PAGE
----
We can’t pick and choose which men to denounce

On Feb. 13, the whole world watched as snowboarder Shaun White won his third ever gold medal at the PyeongChang Winter Olympics. Most Americans cheered the victory, supporting the athlete who captured another gold medal for the United States.

One person most likely did not share that elation, however. Her name is Lena Zawaideh.

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On the surface, White seems like and all-around great guy. He has a charming personality and he’s an amazing athlete.

But he’s also a man who reached an undisclosed settlement to a sexual harassment suit in 2017, according to Time Magazine.

The magazine said Zawaideh was formerly the drummer for the band Bad Things, which White financed. Zawaideh alleged that while she was working for White, he sent “explicit and graphic images to Zawaideh of engorged and erect penises, forced her to watch sexually disturbing videos, including videos sexualizing human fecal matter, and made vulgar sexual remarks to her,” according to the suit filed against White.

After winning his most recent gold medal, White was questioned about the allegations at a press conference. He stated he would rather discuss the Olympics than “gossip.” He has since apologized for referring to the situation as “gossip,” according to Yahoo Sports.
The claims against White obviously garnered some media attention, otherwise we wouldn’t be discussing them. However, it’s hard not to notice how little these allegations have affected White’s career and reputation.

Recently, in the age of the #MeToo and Time’s Up movement, when sexual harassment claims against a man are made, social media ignites. Harvey Weinstein, Louis C.K. and Matt Lauer are just a few examples.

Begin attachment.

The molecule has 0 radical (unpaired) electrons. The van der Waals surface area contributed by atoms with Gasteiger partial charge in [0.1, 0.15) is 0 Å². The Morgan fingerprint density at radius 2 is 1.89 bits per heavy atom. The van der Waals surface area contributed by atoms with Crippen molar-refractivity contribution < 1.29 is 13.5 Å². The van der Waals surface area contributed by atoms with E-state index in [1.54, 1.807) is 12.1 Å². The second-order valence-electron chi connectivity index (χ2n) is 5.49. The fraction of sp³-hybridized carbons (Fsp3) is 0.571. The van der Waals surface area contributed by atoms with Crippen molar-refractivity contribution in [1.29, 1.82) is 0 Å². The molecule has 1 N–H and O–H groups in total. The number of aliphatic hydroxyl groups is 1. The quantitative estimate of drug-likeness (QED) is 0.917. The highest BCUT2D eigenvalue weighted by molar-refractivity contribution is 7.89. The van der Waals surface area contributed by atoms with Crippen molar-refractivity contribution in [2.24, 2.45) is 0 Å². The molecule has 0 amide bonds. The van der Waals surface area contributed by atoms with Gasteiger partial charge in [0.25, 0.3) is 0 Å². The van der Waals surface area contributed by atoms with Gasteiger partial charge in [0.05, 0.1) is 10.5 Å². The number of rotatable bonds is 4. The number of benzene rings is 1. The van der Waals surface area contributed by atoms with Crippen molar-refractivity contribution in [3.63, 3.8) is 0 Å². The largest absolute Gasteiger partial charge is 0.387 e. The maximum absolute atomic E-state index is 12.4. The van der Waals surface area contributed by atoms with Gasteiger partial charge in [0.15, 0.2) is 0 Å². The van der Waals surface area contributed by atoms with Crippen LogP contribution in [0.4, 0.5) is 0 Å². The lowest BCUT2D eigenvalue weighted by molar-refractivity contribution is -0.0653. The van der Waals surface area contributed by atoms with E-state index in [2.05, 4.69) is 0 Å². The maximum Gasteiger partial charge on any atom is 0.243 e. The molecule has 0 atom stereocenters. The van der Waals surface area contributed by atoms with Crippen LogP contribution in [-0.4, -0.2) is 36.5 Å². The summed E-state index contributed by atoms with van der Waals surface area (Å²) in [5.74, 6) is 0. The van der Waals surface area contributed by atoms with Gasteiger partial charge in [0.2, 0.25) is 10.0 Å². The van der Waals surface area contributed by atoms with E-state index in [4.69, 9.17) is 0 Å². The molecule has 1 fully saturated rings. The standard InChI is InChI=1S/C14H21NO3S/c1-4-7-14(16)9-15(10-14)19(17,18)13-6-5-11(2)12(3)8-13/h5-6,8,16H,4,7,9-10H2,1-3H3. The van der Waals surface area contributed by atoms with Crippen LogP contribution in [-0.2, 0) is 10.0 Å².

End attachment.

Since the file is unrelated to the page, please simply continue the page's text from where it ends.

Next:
So why hasn’t the same happened to White? Why doesn’t the general population seem to be reacting to the allegations against White as they did for the other men?

The alleged behavior from all of these men, which has come to light because of the #MeToo movement, is undeniably terrible. Yet Lauer, Weinstein and C.K. all lost their jobs, with their reputations basically decimated.

But White still has his sponsorships. White still landed a spot on the Olympic team. White still won a gold medal.

People more involved with the #MeToo movement didn’t hesitate to point out what White has allegedly done, but other citizens, who were quick to voice their disgust for the other men, are strangely silent about White’s case.

Whether it’s because he is a charming young man or because he brings our country honor via the Olympics, that’s up for debate.

But one thing is for sure, if we are going to shun men for disgusting behavior, we cannot pick and choose which men to do that to.
Giving White a pass lets other men think they’ll get a pass, too. And if that happens, the #MeToo movement will be what it was before – nonexistent.

The Voice is intended to best represent the collective opinion of The Editorial Board. It is written by The Setonian’s Editor-in-Chief and Managing Editor.

Author: Editorial Board

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